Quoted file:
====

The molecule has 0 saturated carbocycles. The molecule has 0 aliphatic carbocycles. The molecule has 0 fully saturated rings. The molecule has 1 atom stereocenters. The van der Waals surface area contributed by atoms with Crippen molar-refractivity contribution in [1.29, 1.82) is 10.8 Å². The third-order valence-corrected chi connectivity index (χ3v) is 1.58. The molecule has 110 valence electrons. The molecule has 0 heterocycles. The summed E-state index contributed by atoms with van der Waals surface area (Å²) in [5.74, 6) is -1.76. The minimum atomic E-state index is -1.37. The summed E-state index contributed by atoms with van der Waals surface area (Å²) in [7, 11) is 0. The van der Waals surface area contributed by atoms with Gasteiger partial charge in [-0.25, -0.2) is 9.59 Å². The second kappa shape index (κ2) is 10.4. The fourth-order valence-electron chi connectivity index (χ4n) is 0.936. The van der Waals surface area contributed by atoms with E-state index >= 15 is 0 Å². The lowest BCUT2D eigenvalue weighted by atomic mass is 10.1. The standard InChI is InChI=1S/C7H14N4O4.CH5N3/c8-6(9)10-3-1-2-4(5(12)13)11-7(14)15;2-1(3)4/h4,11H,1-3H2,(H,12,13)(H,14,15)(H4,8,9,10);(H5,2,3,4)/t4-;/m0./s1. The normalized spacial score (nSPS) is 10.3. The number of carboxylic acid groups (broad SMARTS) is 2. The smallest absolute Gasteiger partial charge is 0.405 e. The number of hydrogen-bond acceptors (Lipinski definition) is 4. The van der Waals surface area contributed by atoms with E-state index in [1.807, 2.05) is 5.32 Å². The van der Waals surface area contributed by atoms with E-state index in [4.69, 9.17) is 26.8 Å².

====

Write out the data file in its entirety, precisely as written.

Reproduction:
The molecule has 0 saturated carbocycles. The molecule has 0 aliphatic carbocycles. The molecule has 0 fully saturated rings. The molecule has 1 atom stereocenters. The van der Waals surface area contributed by atoms with Crippen molar-refractivity contribution in [1.29, 1.82) is 10.8 Å². The third-order valence-corrected chi connectivity index (χ3v) is 1.58. The molecule has 110 valence electrons. The molecule has 0 heterocycles. The summed E-state index contributed by atoms with van der Waals surface area (Å²) in [5.74, 6) is -1.76. The minimum atomic E-state index is -1.37. The summed E-state index contributed by atoms with van der Waals surface area (Å²) in [7, 11) is 0. The van der Waals surface area contributed by atoms with Gasteiger partial charge in [-0.25, -0.2) is 9.59 Å². The second kappa shape index (κ2) is 10.4. The fourth-order valence-electron chi connectivity index (χ4n) is 0.936. The van der Waals surface area contributed by atoms with E-state index >= 15 is 0 Å². The lowest BCUT2D eigenvalue weighted by atomic mass is 10.1. The standard InChI is InChI=1S/C7H14N4O4.CH5N3/c8-6(9)10-3-1-2-4(5(12)13)11-7(14)15;2-1(3)4/h4,11H,1-3H2,(H,12,13)(H,14,15)(H4,8,9,10);(H5,2,3,4)/t4-;/m0./s1. The normalized spacial score (nSPS) is 10.3. The number of carboxylic acid groups (broad SMARTS) is 2. The smallest absolute Gasteiger partial charge is 0.405 e. The number of hydrogen-bond acceptors (Lipinski definition) is 4. The van der Waals surface area contributed by atoms with E-state index in [1.807, 2.05) is 5.32 Å². The van der Waals surface area contributed by atoms with E-state index in [4.69, 9.17) is 26.8 Å².